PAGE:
Eternal Sunshine – going backwards and erasing too much

This is part two on this 10 year old cult indie movie, and part of a Kate Winslet season I’m having on here.

I’ve now watched the whole DVD commentary and the film backwards, and tried to read the shooting script backwards too.

I feel a little fading of my own, as I prewarned in my first post….

The three things going on in different orders make it hard to see, but I still believe that the story should work in chronological order. I’m focussing on Clem and Joel’s original, pre wipe relationship.

I think some significant things have gone to the eraser guys – which seem to be studio bosses. In the DVD commentary, Michel kept seeing, it had to go, it was too long. Says who?

We have this fetish that films – and now novels – have to be a certain length. I’m glad that there’s a trend (which I wanted to start) with two or three movies to adapt one book. I think you often need 4-6 hours of screentime to do a novel justice.

Even as a penned for the screen, non adapted story, Eternal… is too short because now I’ve analysed it and got used to it, there’s some important character/story arc missing. Sadly, much of it seems to be lost in the cutting room, for it was actually in the shooting script (ie the published version which they used to shoot the film, though this is often deviated from).

I definitely disagree with Jim Carrey that a Charlie Kaufman script is near perfect; I felt I could do lots of erasing and it would be nothing we’d miss; odd bits of dialogue, mini scenes that we could glean in 1 (eg 3 to show they’re at a beach party), but I don’t believe in cutting dialogue for its own sake, only when something’s said which isn’t needed or is not well written.

Here’s the arc as I see it and what’s missing:

So where do we start from? Joel’s in a nice, safe relationship, but he’s restless.

We have the central dichotomy: nice Naomi vs crazy Clementine

One of the bits of wisdom I love that I think is cut from the movie is where Clem says [in her first re-meeting with Joel] that truth changes; and to stay alive, you must be open to change. She disagrees that a sign of maturity is consistency; for that is how we die.

Feeling frustrated with ennui and unexpressed thoughts, Joel goes to a party without Naomi and meets Clem.

Missing important line: Clem’s opening gambit is, on seeing Joel also alone at the party: “Thank goodness for someone else normal who doesn’t know how to interact at these things”. And Joel is touched by her sensitivity, even though her confident introduction feels like a contradiction.

So I’m liking Clem, understanding why Joel does. Without that line, I don’t.

But what of the rest of that day, where their interaction is important enough for Joel to seek out Clem again after a bad ending and to throw off his live in girlfriend of 2 years?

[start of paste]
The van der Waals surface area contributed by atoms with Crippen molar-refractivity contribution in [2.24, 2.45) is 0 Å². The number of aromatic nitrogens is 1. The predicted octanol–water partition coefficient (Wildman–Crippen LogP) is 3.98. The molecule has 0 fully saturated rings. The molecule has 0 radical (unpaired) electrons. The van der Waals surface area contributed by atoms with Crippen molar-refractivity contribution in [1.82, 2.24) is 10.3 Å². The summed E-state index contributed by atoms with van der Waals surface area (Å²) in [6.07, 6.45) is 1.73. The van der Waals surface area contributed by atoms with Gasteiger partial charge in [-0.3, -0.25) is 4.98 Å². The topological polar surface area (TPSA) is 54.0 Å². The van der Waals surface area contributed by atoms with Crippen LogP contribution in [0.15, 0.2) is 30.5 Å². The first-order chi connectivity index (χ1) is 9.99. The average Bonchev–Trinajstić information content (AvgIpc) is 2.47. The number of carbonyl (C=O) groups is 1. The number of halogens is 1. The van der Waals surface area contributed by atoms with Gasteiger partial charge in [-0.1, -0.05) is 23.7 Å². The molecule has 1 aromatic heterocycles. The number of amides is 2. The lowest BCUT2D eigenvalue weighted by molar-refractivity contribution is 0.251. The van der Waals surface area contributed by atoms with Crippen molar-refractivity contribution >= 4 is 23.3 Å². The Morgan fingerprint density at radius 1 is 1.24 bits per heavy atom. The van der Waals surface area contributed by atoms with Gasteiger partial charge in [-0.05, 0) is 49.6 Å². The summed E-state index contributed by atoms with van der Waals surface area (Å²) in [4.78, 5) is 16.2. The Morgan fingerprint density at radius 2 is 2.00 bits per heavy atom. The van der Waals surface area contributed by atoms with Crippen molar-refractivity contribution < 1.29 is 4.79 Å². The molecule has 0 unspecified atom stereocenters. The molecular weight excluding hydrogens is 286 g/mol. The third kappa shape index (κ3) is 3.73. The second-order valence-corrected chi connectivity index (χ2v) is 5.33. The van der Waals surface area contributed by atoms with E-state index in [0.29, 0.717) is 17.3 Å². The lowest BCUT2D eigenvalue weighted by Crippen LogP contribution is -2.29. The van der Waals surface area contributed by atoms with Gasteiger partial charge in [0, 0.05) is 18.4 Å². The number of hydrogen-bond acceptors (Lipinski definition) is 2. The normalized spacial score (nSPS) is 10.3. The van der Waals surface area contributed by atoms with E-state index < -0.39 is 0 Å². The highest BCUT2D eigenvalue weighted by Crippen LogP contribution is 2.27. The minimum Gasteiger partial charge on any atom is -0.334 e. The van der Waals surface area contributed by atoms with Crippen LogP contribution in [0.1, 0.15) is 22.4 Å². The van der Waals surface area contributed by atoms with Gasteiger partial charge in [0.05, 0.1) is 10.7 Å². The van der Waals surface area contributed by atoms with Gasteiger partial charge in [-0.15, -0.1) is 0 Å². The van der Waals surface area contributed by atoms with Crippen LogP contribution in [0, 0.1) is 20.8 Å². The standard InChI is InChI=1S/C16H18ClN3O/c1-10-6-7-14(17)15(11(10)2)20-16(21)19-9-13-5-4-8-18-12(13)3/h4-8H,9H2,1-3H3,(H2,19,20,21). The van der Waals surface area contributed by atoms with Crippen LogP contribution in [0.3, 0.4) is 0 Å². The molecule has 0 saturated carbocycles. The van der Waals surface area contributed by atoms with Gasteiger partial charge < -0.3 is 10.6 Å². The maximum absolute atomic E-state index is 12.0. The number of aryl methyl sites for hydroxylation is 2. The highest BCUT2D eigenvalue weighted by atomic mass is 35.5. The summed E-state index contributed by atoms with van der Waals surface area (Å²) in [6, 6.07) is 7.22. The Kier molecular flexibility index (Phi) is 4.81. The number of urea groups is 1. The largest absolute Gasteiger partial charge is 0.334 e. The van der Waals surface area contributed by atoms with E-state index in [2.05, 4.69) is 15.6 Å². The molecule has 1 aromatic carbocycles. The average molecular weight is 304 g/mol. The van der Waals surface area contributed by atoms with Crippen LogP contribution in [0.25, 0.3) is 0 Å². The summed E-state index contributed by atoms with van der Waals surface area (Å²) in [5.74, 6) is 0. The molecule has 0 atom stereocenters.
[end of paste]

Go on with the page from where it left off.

The little dialogue they had on that first meeting – about shared pharmaceutical drug taking and poetry taste – is cut, and we’re left with maverick, criminal, pushy Clem who disdainfully tells Joel to go. It seems their attraction is mutual, but that they’ve not kissed or talked about it – Clem checks which sex Joel lives with “so [she] knows she’s not barking up the wrong tree” and Joel comments that Clem knew that once he was in the beach house, she had him… and then she goes upstairs to “change into something a little more Ruth” ie like the woman who owns the house, which sounds like seduction is to follow. But how did they get to that point?

The shooting script has Joel then deliberate over his life with Naomi, which he sees continuing forever as it is, and the regretful, hollow older man he’d become… and the aliveness that Clem sparks in him – except I’m struggling to see how a criminal interloper, smotherer, unprofessional employee, pissy, immature Clem represents ebullient life for Joel.

This part is also cut from the finished film.

When Joel seeks out Clem in the bookstore (which we don’t know he knows she works in at that point), another vital line is axed: that Clem represents something important to him. (I note that the script mentions both Barnes & Nobel and Borders – which is it that Clem works at?!)

In the released film, we don’t have Joel’s break up with Naomi, we don’t even fully understand it’s happened. The first date – ‘second acting’ (ie, the theatre without tickets) – is also cut, and it’s important because Joel says he wasn’t fully sure about being with Clem and not Naomi then, but that he is as he was being erased.

Then comes a big chunk of silliness with Joel and Clem together, and it’s where vital turning points are left out.